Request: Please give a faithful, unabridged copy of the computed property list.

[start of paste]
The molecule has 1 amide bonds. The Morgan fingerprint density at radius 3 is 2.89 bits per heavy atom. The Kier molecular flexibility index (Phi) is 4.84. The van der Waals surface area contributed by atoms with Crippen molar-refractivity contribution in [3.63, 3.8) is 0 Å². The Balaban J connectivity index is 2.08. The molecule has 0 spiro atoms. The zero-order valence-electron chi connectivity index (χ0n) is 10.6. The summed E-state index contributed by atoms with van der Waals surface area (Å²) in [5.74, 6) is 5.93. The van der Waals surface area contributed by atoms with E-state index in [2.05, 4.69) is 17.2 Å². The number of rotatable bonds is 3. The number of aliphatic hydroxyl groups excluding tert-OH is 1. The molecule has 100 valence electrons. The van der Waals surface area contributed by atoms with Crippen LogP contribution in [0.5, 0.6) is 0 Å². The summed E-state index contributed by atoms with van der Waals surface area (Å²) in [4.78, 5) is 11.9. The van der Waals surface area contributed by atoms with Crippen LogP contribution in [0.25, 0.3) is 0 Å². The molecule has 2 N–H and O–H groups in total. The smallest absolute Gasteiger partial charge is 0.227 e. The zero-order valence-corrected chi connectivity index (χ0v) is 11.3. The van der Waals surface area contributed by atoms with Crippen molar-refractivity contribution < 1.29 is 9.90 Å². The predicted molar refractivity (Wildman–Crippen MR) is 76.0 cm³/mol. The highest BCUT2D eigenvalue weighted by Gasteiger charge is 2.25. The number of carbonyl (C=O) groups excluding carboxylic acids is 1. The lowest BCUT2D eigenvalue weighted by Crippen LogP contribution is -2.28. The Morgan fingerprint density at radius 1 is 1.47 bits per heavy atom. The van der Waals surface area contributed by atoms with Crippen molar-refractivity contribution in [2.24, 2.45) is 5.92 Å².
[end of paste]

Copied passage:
The molecule has 1 amide bonds. The Morgan fingerprint density at radius 3 is 2.89 bits per heavy atom. The Kier molecular flexibility index (Phi) is 4.84. The van der Waals surface area contributed by atoms with Crippen molar-refractivity contribution in [3.63, 3.8) is 0 Å². The Balaban J connectivity index is 2.08. The molecule has 0 spiro atoms. The zero-order valence-electron chi connectivity index (χ0n) is 10.6. The summed E-state index contributed by atoms with van der Waals surface area (Å²) in [5.74, 6) is 5.93. The van der Waals surface area contributed by atoms with E-state index in [2.05, 4.69) is 17.2 Å². The number of rotatable bonds is 3. The number of aliphatic hydroxyl groups excluding tert-OH is 1. The molecule has 100 valence electrons. The van der Waals surface area contributed by atoms with Crippen LogP contribution in [0.5, 0.6) is 0 Å². The summed E-state index contributed by atoms with van der Waals surface area (Å²) in [4.78, 5) is 11.9. The van der Waals surface area contributed by atoms with Crippen LogP contribution in [0.25, 0.3) is 0 Å². The molecule has 2 N–H and O–H groups in total. The smallest absolute Gasteiger partial charge is 0.227 e. The zero-order valence-corrected chi connectivity index (χ0v) is 11.3. The van der Waals surface area contributed by atoms with Crippen molar-refractivity contribution < 1.29 is 9.90 Å². The predicted molar refractivity (Wildman–Crippen MR) is 76.0 cm³/mol. The highest BCUT2D eigenvalue weighted by Gasteiger charge is 2.25. The number of carbonyl (C=O) groups excluding carboxylic acids is 1. The lowest BCUT2D eigenvalue weighted by Crippen LogP contribution is -2.28. The Morgan fingerprint density at radius 1 is 1.47 bits per heavy atom. The van der Waals surface area contributed by atoms with Crippen molar-refractivity contribution in [2.24, 2.45) is 5.92 Å².